One time, last time

The Commission believes this condition to be fulfilled, as the Netherlands specified that Willem II and MVV did not receive rescue or restructuring aid in the ten years before the aid measures, nor will it award any new rescue or restructuring aid to the clubs during a period of ten years.[16] 


Conclusion

At the time of writing, the non-confidential versions of the positive decisions regarding State aid granted in favour of the Dutch professional football clubs FC Den Bosch and NEC Nijmegen are not published. Nonetheless, this does not prevent us from drawing the following lessons from the Willem II and MVV decisions.

First of all, these decisions show that there is no need to draft sector specific guidelines for State aid to professional football clubs in difficulty. The Rescue and Restructuring Guidelines are all the Commission needs in order to carry out the compatibility assessment. This approach is radically different when compared to the Commission’s decisional practice for the State aid to sport infrastructure cases between 2011 and 2013.[17] Only after the Commission dealt with ten different cases, was its approach (to a large extent) codified in Article 55 of the 2014 General Block Exemption Regulation.[18]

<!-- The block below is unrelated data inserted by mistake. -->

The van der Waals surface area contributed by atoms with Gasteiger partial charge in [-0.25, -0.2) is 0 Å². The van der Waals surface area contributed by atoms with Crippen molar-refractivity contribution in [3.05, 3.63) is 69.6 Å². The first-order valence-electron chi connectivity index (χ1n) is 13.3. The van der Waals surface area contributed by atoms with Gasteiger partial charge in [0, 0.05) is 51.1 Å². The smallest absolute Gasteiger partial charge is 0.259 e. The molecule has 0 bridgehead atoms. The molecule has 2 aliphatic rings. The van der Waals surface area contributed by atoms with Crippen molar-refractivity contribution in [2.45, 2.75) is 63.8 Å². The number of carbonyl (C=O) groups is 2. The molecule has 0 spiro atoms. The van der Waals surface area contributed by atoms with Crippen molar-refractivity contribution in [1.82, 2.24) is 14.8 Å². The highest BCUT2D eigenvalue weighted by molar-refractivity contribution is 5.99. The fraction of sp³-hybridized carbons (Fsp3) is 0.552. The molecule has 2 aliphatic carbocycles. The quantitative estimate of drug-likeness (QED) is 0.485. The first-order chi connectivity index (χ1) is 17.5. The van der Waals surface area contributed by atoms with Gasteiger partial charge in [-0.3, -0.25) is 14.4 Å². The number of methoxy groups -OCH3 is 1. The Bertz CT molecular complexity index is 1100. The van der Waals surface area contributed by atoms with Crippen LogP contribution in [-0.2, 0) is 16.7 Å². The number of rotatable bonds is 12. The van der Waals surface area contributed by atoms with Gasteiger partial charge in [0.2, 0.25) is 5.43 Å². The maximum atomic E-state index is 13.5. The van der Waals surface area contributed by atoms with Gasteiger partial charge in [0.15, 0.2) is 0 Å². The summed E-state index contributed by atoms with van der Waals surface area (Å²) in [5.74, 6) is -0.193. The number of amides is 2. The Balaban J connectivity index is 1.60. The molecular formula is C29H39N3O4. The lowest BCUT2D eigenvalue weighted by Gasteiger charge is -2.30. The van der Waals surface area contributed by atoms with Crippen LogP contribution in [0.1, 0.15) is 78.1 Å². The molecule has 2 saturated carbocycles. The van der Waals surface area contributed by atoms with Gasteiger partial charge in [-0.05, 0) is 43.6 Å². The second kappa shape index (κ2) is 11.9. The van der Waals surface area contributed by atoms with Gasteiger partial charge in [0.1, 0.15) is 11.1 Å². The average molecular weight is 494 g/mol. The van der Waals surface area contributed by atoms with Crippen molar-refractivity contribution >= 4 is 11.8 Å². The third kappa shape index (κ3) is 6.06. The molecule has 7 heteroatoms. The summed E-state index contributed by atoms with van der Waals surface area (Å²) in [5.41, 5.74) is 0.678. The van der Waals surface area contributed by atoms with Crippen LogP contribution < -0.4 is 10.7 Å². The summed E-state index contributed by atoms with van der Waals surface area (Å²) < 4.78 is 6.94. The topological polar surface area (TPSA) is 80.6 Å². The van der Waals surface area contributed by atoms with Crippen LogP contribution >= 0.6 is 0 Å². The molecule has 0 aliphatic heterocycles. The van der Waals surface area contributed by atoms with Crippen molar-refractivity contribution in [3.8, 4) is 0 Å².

In this regard it is important to highlight that the Commission seems to take into account “the peculiar nature of professional football”[19] when assessing the compatibility of State aid measures under the Rescue and Restructuring Guidelines. For example, it showed demonstrated its awareness of the UEFA Club Licensing and Financial Fair Play Regulations[20] as well as national (KNVB) licensing rules when assessing the compensatory measures taken by Willem II. Moreover, it clearly endorsed the decision taken by the club not to make transfer payments during the restructuring period, since this prevents the club from spending money it might not have, while simultaneously limiting the club’s competitiveness on the field.